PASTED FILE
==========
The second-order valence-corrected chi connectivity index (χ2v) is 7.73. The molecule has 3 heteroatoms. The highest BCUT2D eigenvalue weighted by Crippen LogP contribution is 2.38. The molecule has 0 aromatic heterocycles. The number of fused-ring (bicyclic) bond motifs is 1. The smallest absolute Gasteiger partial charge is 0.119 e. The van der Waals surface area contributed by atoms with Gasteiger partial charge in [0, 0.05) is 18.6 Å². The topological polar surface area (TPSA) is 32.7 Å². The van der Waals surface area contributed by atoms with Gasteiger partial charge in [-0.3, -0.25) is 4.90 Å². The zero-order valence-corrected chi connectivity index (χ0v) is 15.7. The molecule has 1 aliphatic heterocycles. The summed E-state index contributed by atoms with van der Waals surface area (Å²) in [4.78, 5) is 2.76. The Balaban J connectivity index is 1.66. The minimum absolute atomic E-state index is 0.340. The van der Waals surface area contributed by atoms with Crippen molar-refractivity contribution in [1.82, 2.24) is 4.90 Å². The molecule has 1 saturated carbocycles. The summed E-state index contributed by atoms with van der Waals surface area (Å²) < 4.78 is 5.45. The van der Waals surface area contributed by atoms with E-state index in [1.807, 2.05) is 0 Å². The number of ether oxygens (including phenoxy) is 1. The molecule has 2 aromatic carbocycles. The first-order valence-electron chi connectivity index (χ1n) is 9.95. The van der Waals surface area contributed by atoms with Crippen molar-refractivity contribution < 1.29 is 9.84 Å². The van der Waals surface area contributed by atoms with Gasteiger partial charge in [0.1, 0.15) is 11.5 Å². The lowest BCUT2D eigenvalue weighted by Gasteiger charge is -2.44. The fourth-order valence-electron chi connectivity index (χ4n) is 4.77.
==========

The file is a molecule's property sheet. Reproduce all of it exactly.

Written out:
The second-order valence-corrected chi connectivity index (χ2v) is 7.73. The molecule has 3 heteroatoms. The highest BCUT2D eigenvalue weighted by Crippen LogP contribution is 2.38. The molecule has 0 aromatic heterocycles. The number of fused-ring (bicyclic) bond motifs is 1. The smallest absolute Gasteiger partial charge is 0.119 e. The van der Waals surface area contributed by atoms with Gasteiger partial charge in [0, 0.05) is 18.6 Å². The topological polar surface area (TPSA) is 32.7 Å². The van der Waals surface area contributed by atoms with Gasteiger partial charge in [-0.3, -0.25) is 4.90 Å². The zero-order valence-corrected chi connectivity index (χ0v) is 15.7. The molecule has 1 aliphatic heterocycles. The summed E-state index contributed by atoms with van der Waals surface area (Å²) in [4.78, 5) is 2.76. The Balaban J connectivity index is 1.66. The minimum absolute atomic E-state index is 0.340. The van der Waals surface area contributed by atoms with Crippen molar-refractivity contribution in [1.82, 2.24) is 4.90 Å². The molecule has 1 saturated carbocycles. The summed E-state index contributed by atoms with van der Waals surface area (Å²) < 4.78 is 5.45. The van der Waals surface area contributed by atoms with E-state index in [1.807, 2.05) is 0 Å². The number of ether oxygens (including phenoxy) is 1. The molecule has 2 aromatic carbocycles. The first-order valence-electron chi connectivity index (χ1n) is 9.95. The van der Waals surface area contributed by atoms with Crippen molar-refractivity contribution < 1.29 is 9.84 Å². The van der Waals surface area contributed by atoms with Gasteiger partial charge in [0.1, 0.15) is 11.5 Å². The lowest BCUT2D eigenvalue weighted by Gasteiger charge is -2.44. The fourth-order valence-electron chi connectivity index (χ4n) is 4.77.